Adobe Illustrator Tutorials: How to Create a Checkerboard Effect in Illustrator
What You Need for this Adobe Illustrator Tutorial
Like many Adobe Illustrator tutorials, this tutorial uses Adobe Illustrator CS4 for Windows running on Windows 7. If you have a different version of Windows or are using Adobe Illustrator for Mac, the principles remain the same although keys and other details may slightly vary. You will need the software and a computer meeting the minimum system requirements of Adobe Illustrator CS4 to follow this tutorial.
Creating the Checkerboard using “Split into Grid”
1. Create a Square the Size of Your Checkerboard. Grab the rectangle tool from the toolbox. Create a square that is the size of the checkerboard pattern you wish to create. Fill it with red and give it a black stroke.
2. Create a grid to split the square. With the square selected, click “Object” and then “Path” from the menu bar. Choose “Split into Grid”.
Enter “8” in the “Rows” field and “8” into the “Columns” field. Click the “OK” button.
Your square should now look like this:
3. Add the alternate color. Each square is now its own path, so you can change them to alternate between red and black. You can quickly do this by selecting a black fill in the color palette and then grabbing the eyedropper tool from the toolbox. Holding the key down, click each alternate square with the eyedropper to fill it with black.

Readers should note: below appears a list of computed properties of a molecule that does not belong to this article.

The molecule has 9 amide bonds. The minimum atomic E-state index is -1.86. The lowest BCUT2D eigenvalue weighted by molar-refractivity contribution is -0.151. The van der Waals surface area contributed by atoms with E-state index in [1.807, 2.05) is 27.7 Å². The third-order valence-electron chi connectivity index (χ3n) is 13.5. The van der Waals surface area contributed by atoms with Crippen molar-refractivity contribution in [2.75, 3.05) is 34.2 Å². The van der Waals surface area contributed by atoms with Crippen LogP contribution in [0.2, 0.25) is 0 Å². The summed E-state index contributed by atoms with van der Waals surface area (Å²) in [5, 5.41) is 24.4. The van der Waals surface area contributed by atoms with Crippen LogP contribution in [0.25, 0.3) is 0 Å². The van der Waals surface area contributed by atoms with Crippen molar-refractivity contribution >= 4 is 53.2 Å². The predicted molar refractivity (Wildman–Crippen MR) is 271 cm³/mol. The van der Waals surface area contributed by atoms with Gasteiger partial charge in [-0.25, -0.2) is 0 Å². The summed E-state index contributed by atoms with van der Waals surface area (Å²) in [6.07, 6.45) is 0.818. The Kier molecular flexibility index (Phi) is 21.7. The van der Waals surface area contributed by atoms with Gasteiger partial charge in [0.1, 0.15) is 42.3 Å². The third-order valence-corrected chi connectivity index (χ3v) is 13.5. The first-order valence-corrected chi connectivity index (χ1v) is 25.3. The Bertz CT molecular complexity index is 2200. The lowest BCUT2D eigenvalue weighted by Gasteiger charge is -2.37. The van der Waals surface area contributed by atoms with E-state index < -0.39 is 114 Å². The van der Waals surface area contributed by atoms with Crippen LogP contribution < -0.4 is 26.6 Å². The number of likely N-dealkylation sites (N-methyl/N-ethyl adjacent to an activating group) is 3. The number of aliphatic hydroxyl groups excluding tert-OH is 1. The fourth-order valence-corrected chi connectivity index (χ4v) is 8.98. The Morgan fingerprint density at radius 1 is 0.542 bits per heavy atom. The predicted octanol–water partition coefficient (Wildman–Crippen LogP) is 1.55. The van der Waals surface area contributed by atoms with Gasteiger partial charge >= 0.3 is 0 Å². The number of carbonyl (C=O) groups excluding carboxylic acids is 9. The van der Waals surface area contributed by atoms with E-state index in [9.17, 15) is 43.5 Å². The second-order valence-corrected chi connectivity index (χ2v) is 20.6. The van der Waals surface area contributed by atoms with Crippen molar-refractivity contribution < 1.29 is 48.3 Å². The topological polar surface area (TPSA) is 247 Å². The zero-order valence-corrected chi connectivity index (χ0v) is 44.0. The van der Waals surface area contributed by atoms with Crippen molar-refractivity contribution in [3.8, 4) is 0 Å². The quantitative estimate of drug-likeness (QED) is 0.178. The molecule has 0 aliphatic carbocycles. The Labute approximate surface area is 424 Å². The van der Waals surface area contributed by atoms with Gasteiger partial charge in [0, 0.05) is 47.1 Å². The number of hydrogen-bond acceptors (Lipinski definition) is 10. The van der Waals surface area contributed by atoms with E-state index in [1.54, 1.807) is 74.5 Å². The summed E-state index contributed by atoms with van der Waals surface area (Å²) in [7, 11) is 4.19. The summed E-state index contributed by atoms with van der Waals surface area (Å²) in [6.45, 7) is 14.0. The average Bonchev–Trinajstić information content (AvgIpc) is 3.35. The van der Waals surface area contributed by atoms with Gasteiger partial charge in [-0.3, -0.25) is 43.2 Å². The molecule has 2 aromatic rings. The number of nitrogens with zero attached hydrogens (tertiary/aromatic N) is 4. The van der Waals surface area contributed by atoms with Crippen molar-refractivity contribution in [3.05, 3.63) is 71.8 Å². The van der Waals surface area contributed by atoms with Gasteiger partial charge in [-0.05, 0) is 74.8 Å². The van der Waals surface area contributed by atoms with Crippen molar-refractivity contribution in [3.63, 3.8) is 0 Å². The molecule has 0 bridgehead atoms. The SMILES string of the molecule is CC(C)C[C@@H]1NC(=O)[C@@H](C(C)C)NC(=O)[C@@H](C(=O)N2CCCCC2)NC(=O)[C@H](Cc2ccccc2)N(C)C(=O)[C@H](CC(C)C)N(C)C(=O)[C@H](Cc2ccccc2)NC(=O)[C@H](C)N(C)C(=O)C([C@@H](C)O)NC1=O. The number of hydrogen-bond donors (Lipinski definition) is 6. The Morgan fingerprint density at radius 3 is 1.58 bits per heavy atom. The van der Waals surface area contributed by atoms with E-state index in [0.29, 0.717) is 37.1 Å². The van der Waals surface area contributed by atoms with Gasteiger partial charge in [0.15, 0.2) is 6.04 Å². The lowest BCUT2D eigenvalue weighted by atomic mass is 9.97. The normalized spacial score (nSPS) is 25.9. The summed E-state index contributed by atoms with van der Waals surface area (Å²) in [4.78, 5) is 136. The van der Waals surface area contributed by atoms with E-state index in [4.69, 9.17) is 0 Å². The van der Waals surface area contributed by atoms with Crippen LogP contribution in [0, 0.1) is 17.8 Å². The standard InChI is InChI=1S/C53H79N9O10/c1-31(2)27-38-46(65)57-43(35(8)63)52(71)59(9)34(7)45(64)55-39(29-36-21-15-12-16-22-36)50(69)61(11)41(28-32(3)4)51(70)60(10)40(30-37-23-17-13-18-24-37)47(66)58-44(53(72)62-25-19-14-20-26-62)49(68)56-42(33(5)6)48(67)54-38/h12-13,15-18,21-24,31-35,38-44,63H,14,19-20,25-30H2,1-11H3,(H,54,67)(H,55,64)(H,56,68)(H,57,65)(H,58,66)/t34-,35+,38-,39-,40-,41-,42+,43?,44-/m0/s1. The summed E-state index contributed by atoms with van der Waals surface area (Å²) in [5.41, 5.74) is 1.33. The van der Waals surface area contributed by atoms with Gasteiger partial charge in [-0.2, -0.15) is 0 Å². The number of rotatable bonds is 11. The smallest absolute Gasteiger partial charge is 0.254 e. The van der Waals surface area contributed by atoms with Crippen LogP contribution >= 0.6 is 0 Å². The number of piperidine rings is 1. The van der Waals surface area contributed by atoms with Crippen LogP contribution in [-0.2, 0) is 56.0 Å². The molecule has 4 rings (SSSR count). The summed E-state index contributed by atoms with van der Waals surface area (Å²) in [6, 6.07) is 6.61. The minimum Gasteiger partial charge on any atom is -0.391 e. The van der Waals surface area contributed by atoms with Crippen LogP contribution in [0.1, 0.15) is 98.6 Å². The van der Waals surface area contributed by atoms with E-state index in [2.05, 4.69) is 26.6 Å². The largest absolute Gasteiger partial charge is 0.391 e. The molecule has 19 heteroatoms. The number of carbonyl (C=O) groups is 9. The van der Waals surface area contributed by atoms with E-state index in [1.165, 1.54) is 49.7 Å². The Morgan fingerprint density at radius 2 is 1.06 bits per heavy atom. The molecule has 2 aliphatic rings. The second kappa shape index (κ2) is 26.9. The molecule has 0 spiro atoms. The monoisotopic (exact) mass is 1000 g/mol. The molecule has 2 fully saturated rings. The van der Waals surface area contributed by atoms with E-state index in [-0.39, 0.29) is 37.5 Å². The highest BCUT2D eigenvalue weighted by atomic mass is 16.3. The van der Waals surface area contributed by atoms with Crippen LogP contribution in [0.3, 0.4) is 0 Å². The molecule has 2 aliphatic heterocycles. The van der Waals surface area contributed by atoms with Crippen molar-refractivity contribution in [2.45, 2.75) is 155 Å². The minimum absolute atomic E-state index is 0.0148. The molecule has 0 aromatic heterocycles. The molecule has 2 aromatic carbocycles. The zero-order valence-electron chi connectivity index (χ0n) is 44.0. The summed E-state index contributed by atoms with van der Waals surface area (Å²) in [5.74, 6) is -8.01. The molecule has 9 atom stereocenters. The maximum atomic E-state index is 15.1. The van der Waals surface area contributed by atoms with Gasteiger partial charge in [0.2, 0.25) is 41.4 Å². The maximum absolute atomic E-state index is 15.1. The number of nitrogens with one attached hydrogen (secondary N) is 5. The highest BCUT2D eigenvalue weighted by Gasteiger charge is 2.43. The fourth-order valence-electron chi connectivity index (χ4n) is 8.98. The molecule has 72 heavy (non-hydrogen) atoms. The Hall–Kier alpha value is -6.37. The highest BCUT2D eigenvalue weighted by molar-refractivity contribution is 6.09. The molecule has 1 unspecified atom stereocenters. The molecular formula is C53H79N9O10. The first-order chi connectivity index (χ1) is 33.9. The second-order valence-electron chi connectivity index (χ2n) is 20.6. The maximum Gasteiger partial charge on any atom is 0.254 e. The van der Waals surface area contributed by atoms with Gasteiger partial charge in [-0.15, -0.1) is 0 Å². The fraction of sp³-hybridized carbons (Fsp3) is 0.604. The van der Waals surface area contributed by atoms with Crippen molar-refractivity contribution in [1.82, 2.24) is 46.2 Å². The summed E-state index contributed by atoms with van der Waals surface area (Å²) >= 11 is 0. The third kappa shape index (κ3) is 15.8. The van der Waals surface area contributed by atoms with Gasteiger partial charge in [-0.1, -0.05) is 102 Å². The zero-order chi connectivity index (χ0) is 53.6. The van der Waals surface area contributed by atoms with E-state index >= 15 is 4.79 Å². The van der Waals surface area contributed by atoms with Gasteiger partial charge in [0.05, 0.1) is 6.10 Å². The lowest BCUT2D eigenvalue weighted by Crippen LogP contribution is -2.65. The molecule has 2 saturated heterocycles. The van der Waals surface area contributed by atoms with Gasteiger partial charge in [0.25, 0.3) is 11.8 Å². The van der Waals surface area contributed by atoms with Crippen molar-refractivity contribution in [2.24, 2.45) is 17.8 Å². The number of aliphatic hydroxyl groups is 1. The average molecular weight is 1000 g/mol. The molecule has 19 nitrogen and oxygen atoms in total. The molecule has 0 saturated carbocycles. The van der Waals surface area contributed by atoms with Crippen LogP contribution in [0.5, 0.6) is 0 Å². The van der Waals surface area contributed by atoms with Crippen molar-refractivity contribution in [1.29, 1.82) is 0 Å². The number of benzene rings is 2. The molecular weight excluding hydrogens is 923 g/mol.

Creating the Checkerboard using “Transform”
Unlike some Adobe Illustrator tutorials, this one gives you two ways to do the same thing. In case you would like to use a different method for creating a checkerboard pattern, here’s how to do it using the “transform” effect.
1. Draw a red square. Select the rectangle tool, click on the canvass and create a red square that is 100 px x 100 px. Give the square a black stroke.
2. Add a black square. Select your square and then - while holding the key down - drag it to the right. If you have “Smart Guides” enabled, the second square should snap to the right of the first. Fill the second square with black.
3. Create your first row. Select both squares and then click “Effect”, “Distort & Transform” and then “Transform”. In the “Transform Effect” window, under “Move”, enter “200 px” in the “Horizontal” field (because both squares together are 200 px). In the “Copies” field, enter “3”. Click the “OK” button to finish the row.
4. Create the second row. Follow the procedure above to create a second row that begins with a black square and has a red square to the right of it.
5. Fill out the checkerboard. Select the four squares and then click “Effect”, “Distort & Transform” and then “Transform”. In the “Transform Effect” window, under “Move”, enter “-200 px” in the “Vertical” field (because both rows together are 200 px). In the “Copies” field, enter “3”. Click the “OK” button to finish the row.
6. Expand appearance (optional). With your four squares selected, click “Object” on the menu bar and then “Expand Appearance.” You can now manipulate each square individually.